I have a little problem.
Sometimes I cry when I am singing.
I'm not talking a little choked up, although that happens, too. I'm talking full on tears, loss of control, inability to sing--the entire package.
This would be fine if it only happened in the confines of my own living room, but I do have a habit of crying during performances. Ten years ago it was a rare occurrence, but then I went and had babies. Now it happens on a much more regular basis.
I'm learning this aria for a concert with the Keweenaw Symphony Orchestra next month. It's the Willow Song/Ave Maria from Verdi's Otello. Obviously based on Shakespeare's play Othello, I'm singing the part of Desdemona just before Othello comes into the bedroom and kills her. The story line is tragic enough, but the music is so beautiful that the first time I sat down to sing it I burst into tears in the Ave Maria and just sat at my piano bawling.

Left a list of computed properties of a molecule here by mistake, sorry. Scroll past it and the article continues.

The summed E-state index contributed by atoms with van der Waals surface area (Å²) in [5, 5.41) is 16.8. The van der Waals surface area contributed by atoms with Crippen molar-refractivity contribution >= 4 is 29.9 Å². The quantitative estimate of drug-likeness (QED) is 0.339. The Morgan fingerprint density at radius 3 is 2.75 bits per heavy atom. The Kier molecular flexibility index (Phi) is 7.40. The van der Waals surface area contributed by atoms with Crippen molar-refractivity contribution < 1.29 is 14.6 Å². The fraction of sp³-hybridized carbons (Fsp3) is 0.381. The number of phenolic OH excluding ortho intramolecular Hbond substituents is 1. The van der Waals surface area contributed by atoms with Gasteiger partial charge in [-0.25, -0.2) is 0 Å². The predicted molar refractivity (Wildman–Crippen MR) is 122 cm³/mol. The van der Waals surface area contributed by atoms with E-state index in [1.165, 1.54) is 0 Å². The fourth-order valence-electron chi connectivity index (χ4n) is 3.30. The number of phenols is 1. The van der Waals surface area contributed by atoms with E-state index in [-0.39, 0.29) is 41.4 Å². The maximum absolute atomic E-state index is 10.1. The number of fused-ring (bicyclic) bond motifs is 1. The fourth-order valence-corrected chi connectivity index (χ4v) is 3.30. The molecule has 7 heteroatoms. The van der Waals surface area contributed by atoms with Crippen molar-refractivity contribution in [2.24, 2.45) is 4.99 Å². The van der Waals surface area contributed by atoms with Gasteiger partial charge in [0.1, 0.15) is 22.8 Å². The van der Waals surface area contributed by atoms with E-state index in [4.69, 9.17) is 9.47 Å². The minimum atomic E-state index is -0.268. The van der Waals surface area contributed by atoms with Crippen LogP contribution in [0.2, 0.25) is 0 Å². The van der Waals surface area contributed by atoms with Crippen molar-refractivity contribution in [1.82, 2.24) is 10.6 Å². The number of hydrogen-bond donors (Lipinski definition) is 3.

Something is definitely wrong with me.
And don't even get me started on what happens to me when I am an audience member. I don't even try to hold it back in that case.
This past weekend I went to see the stage production of Mamma Mia! with some girlfriends (more on that later). I was all set with my Kleenex because I knew I would cry during Dancing Queen and all out weep during the song Slipping Through My Fingers.
Yes. I just admitted to crying during Dancing Queen. Every single time I watch that dang show I do, and it's even worse when you see it on live stage vs. the movie. I have no earthly idea what makes me cry during that song, except I can't even talk about it or I start, well, crying.
What is up with this, anyway? Do I need Prozac or Zoloft or something? Or am I just the ultra-sensitive artist, and there is nothing to be done?
For now, the best I can do is imagine the audience in their underwear as I sing the tragic tale of Desdemona and Othello. Only, that doesn't really work when it's just me and my piano, and there really isn't anything funny about a piano in its skivvies.
I think that will only make me cry harder.